Trans fat intake continues to decrease
July 25, 2017
by Josh Sosland
Researchers from Economic Research Service of the USDA explored whether dietary advice and food product reformulations resulted in decreased intake of trans fat.
WASHINGTON — Blood plasma levels of trans fats among American adults fell sharply since federal rules mandating the declaration of trans fats took effect.
Research illustrating the change was published in a recent issue of Amber Waves published by the US Dept. of Agriculture. The Department noted that between 2005 and 2010, many food manufacturers reformulated their products to eliminate or reduce trans fat content, in part by because of the labeling requirements.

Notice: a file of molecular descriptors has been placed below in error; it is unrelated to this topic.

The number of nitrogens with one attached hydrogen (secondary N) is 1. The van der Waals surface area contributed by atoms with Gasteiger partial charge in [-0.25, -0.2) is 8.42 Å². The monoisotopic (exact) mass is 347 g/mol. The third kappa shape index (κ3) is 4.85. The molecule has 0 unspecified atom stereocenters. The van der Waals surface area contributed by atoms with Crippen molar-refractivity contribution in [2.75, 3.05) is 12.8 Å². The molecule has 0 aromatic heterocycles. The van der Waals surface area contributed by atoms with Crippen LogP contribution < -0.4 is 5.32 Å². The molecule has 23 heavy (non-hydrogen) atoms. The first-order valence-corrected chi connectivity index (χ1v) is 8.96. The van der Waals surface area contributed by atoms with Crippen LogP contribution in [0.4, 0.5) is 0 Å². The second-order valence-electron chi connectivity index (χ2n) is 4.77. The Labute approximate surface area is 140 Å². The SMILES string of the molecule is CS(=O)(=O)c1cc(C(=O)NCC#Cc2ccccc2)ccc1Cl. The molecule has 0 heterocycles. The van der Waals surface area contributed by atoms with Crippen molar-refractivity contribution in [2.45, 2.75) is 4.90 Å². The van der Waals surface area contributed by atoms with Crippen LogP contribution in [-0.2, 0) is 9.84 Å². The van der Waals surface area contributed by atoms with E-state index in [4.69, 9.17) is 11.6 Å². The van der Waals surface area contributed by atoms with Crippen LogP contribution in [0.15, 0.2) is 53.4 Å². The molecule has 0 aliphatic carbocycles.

Researchers from the Economic Research Service of the USDA explored whether dietary advice and food product reformulations resulted in decreased intake of trans fat, comparing blood plasma levels between 1999 and 2010.
Overall, the ERS found blood plasma levels of trans fats fell 53 percent from 1999-2000 to 2009-10.
“The decline in blood plasma levels of a type of trans fat often found in partially hydrogenated oils was greater (58.6 percent) than the decline in blood plasma levels of a trans fat often found in dairy products (51.3 percent),” the USDA said.
An association between higher trans fat levels and elevated risk of cardiovascular disease makes the decrease important, the USDA said. The association is thought to stem from the contribution of trans fats in raising LDL cholesterol.